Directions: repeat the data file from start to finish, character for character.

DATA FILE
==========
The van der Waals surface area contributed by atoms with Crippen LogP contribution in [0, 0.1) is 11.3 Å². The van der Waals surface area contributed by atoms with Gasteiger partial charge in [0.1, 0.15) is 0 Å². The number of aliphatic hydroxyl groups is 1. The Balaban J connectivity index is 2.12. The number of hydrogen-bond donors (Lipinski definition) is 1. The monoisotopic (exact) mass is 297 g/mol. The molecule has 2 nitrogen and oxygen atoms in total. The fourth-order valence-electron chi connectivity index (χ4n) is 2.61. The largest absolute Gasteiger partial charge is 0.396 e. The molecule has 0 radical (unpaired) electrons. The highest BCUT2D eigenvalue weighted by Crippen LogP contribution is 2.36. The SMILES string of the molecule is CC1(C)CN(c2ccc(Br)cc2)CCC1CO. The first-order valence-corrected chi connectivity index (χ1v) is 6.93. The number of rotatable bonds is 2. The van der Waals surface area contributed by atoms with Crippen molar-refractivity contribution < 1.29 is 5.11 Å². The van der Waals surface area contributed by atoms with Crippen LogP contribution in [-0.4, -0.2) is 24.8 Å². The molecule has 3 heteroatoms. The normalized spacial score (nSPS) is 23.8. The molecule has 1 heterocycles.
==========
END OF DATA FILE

The van der Waals surface area contributed by atoms with Crippen LogP contribution in [0, 0.1) is 11.3 Å². The van der Waals surface area contributed by atoms with Gasteiger partial charge in [0.1, 0.15) is 0 Å². The number of aliphatic hydroxyl groups is 1. The Balaban J connectivity index is 2.12. The number of hydrogen-bond donors (Lipinski definition) is 1. The monoisotopic (exact) mass is 297 g/mol. The molecule has 2 nitrogen and oxygen atoms in total. The fourth-order valence-electron chi connectivity index (χ4n) is 2.61. The largest absolute Gasteiger partial charge is 0.396 e. The molecule has 0 radical (unpaired) electrons. The highest BCUT2D eigenvalue weighted by Crippen LogP contribution is 2.36. The SMILES string of the molecule is CC1(C)CN(c2ccc(Br)cc2)CCC1CO. The first-order valence-corrected chi connectivity index (χ1v) is 6.93. The number of rotatable bonds is 2. The van der Waals surface area contributed by atoms with Crippen molar-refractivity contribution < 1.29 is 5.11 Å². The van der Waals surface area contributed by atoms with Crippen LogP contribution in [-0.4, -0.2) is 24.8 Å². The molecule has 3 heteroatoms. The normalized spacial score (nSPS) is 23.8. The molecule has 1 heterocycles.